THE CITY OF NEW YORK
OFFICE OF THE MAYOR
OFFICE TO COMBAT DOMESTIC VIOLENCE
Leah Cunningham, Mayor's Office
212-341-9097 (O) 917-586-3789 (C)
Immediate Language Line Interpretation for Victims Can Help Police Save Lives
Commissioner Yolanda B. Jimenez of the Mayor’s Office to Combat Domestic Violence will join the Honorable Consul Generals of Colombia, Ecuador, Mexico, and the Dominican Republic, the New York City Police Department, and local community organizations in announcing a new language access project in the 115th Precinct. Part of Mayor Michael R. Bloomberg’s ongoing commitment to eliminating domestic violence, the Language Line Project equips police officers who investigate domestic violence incidents with cellular telephones that have immediate access to Language Line Interpretation Services in over 150 languages.
Funded through a U.S. Department of Justice, Office of Violence Against Women grant, the Language Line Project ensures instant, on-scene language interpretation to enhance the ability of police officers to more accurately establish facts in domestic violence incidents. The pilot program gives a voice to victims who otherwise would be unable to communicate with the police in their own language. It also encourages victims of abuse to seek help from the police, while increasing batterer accountability.
To bring awareness of the program to the local Hispanic community, Commissioner Jimenez will co-host a community education event at the Blessed Sacrament Roman Catholic Church, Thursday, April 22, 2004 at 7:00 PM. The goal of the meeting will be to provide Spanish-speaking residents with critical information about local domestic violence resources and to encourage residents to reach out to police and community based organizations for help regardless of their immigrant status and/or language capability.
“Domestic violence is an underreported crime and immigrant victims, in particular, may be less likely to report abuse than non-immigrant women due to language barriers or cultural differences,” said Commissioner Jimenez.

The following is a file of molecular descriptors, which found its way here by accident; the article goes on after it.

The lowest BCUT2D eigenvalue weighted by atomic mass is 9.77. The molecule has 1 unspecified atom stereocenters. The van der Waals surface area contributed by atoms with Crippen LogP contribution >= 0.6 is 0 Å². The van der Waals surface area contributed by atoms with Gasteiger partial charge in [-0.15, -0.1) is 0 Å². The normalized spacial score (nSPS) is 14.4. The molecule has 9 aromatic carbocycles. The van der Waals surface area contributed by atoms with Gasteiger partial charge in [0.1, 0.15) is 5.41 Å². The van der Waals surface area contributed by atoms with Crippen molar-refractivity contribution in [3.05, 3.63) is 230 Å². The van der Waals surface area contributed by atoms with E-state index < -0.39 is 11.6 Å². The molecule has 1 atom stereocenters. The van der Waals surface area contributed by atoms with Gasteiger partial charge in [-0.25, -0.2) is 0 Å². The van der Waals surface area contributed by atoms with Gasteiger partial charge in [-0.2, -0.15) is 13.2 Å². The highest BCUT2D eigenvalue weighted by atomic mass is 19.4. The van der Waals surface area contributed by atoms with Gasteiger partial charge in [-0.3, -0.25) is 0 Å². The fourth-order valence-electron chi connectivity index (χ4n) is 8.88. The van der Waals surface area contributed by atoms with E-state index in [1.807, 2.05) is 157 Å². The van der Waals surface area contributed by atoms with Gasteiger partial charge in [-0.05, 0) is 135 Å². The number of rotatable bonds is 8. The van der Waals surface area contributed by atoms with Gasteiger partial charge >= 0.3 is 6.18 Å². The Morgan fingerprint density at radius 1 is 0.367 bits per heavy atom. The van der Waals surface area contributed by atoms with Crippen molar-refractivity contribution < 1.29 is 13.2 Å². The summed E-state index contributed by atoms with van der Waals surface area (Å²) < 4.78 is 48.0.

This outreach effort will inform community members about the impact of domestic violence on children, families, and the community at-large. By speaking out against domestic violence and by calling the police or the New York City Domestic Violence Hotline, community members can play an active role helping those most in need.
Focus groups held by the Mayor’s Office to Combat Domestic Violence in 2002 identified the language barrier as the leading obstacle to receiving domestic violence services. The precinct’s 250 police officers have received training on how to use the new Language Line cellular telephones and on culturally sensitive interview skills. In the first month of the project, the Language Line was used 32 times for 8 different languages including: Spanish, Bengali, Cantonese, Korean, Mandarin, Farsi, Sinhalese, and Russian.
Domestic violence is abusive behavior—emotional, physical, or sexual—that one person in an intimate relationship uses in order to control the other. Victims of domestic violence can be married, divorced, or dating. For help 24-hours a day, victims can call 911, the NYC Domestic Violence Hotline at 1(800) 621-4673 or 311.
Through the efforts of all New Yorkers to end family related violence, major domestic violence crime (murder, rape, and felony assaults) decreased by 10.8% in 2003. Domestic violence is a crime in New York City and batterers will be held accountable.